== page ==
“Forrester is one of the leading IT research and advice companies.” That statement alone makes me cringe for many of the reasons noted…Forrester now has a habit of buying has-been thought leaders to lead “fresh out of school with no business experience” researchers. And worst of all, their data is dirty…I’ve seen how they distribute their surveys and who answers them. They do nothing to validate their findings (anyone can ‘say’ anything). And they refuse to include or listen to consultants who can speak about the things they’ve witnessed firsthand inside of organizations.

Indeed, they don’t even run their own company by the principles they espouse to others.

By Boris Evelson. November 18th, 2009 at 11:17 am


If you really had meant what you said – about providing valuable advice to our clients – your blog would not have contained offensive terms like “dumb”, “shallow”, “myopia”, “silly”, “dysfunctional”, “confused”, “worthless”, “organizations erroneously trust”. That’s 8 valuable real estate plots in your blog where you could’ve provided additional helpful advice to our mutual client audience.

If you want to keep the dialogue going, sure, but let’s keep it professional, not offensive, and concentrate 100% on adding value to our clients. Let’s leave criticism of our peers and colleagues to trashy blog sites that true professionals stay away from.

I once again (for the third time) reach out to you and offer to respect each other’s work and make it a win-win scenario. When you feel that visualization is just a tip of the iceberg of your clients BI issues and challenges, send them to me. When I feel that a client has most of their BI environment in order, but lacks deep visualization expertise, I’ll send them to you.


By Stephen Few. November 18th, 2009 at 12:15 pm


The terms that I used–“dumb,” “shallow,” etc.–were clear, accurate, and intentional. There is nothing unprofessional about stating the truth in clear terms. When something is dumb, our clients expect us to call it what it is.

You have yet to respond to any of my points, except emotionally, never factually. Do you object to the substance of what I’ve said? If so, then make your case. Explain how something that I called dumb is in fact not dumb. What the people who rely on us appreciate is useful information. What you provided in your blog was not useful–in fact, it was misleading and harmful. If people relied on your advice, they would make “dumb” choices. If you disagree, then stop hiding behind the excuse that I have offended your sense of professionalism and make your case.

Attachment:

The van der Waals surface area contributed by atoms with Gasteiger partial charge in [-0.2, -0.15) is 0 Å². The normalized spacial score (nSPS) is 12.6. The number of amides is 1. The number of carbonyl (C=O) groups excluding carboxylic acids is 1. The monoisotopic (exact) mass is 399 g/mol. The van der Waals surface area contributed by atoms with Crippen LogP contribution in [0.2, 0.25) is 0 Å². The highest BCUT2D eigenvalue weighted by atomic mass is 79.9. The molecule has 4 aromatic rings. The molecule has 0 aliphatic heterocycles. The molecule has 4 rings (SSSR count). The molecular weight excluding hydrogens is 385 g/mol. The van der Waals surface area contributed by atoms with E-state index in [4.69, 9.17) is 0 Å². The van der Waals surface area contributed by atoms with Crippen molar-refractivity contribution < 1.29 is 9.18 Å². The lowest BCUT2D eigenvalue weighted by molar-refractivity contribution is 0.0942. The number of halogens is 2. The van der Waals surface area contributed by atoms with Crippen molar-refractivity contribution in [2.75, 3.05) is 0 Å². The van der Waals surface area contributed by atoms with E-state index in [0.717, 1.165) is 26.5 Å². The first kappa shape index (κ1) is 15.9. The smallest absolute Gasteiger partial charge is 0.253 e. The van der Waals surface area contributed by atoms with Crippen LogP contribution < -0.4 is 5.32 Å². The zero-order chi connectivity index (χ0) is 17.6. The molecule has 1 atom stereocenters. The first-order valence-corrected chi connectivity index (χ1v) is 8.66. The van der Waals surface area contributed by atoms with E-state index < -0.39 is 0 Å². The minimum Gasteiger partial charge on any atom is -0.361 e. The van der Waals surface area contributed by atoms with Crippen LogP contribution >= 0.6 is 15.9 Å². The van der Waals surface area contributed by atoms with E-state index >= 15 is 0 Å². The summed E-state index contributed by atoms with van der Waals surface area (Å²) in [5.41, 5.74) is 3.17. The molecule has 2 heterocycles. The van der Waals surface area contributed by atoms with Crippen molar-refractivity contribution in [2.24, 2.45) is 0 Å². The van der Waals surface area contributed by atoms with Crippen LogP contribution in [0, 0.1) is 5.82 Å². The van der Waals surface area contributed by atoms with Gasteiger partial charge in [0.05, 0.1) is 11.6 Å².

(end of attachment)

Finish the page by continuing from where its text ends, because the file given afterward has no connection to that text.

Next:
While focusing on the provocative nature of my word choices, you are missing how much more provocative your advice was to someone like me who understands and cares about data visualization. To give bad advice is much more provocative than calling something dumb. Giving bad advice is what qualifies as unprofessional.


By Chris Gemignani. November 18th, 2009 at 12:33 pm

My goodness, Boris, get out of the shark pool. A few points:

1) I don’t think Stephen Few has an “organization”, whom Forrester can win-win-win with, so much as a “mission” which is tougher to negotiate with.
2) Your argument is maddeningly imprecise. For instance, let’s consider feature 7: “3 dimensional charts. Can you have a 3rd dimension, such as a size of a bubble on an XY axis”. You seem to confuse 3D charts which most frequently display 2 dimensions of data (poorly), with means of displaying multiple dimensions at once. Wasteful 3D is a hot-button issue in this area.
3) The unexamined assumption of your piece seems to be that we should look for a monolithic provider of business intelligence. A more modern infrastructure for analytics (like Google’s) involves strong core technologies and data apis, but benefits from decentralization and lack of vendor lock-in.
4) Belittling the importance of data visualization on this blog doesn’t go very far. If you can’t communicate accurately in the “last mile” of data’s journey from measurement to the eye of a decision-maker, you’re doomed.


By Clint. November 18th, 2009 at 5:12 pm

Chris, interesting note on “Last Mile”. What I’m wondering is while visualisation is (and always be) critical to the last mile, do you feel like it is growing in importance pre- last mile? In other words, visualisation becoming a more important tool in the tool belt for the analysis as well as presentation?

By Steve Krandel. November 18th, 2009 at 5:18 pm

This is a fun one to watch. What has become difficult for those of us who buy these sorts of tools is that our users read Forrester and Gartner and make us buy stuff that is recommended. When looking for specialty tools like “data visualization”, it’s wrong to include these capabilities in general BI tool evaluations. They simply do not suffice.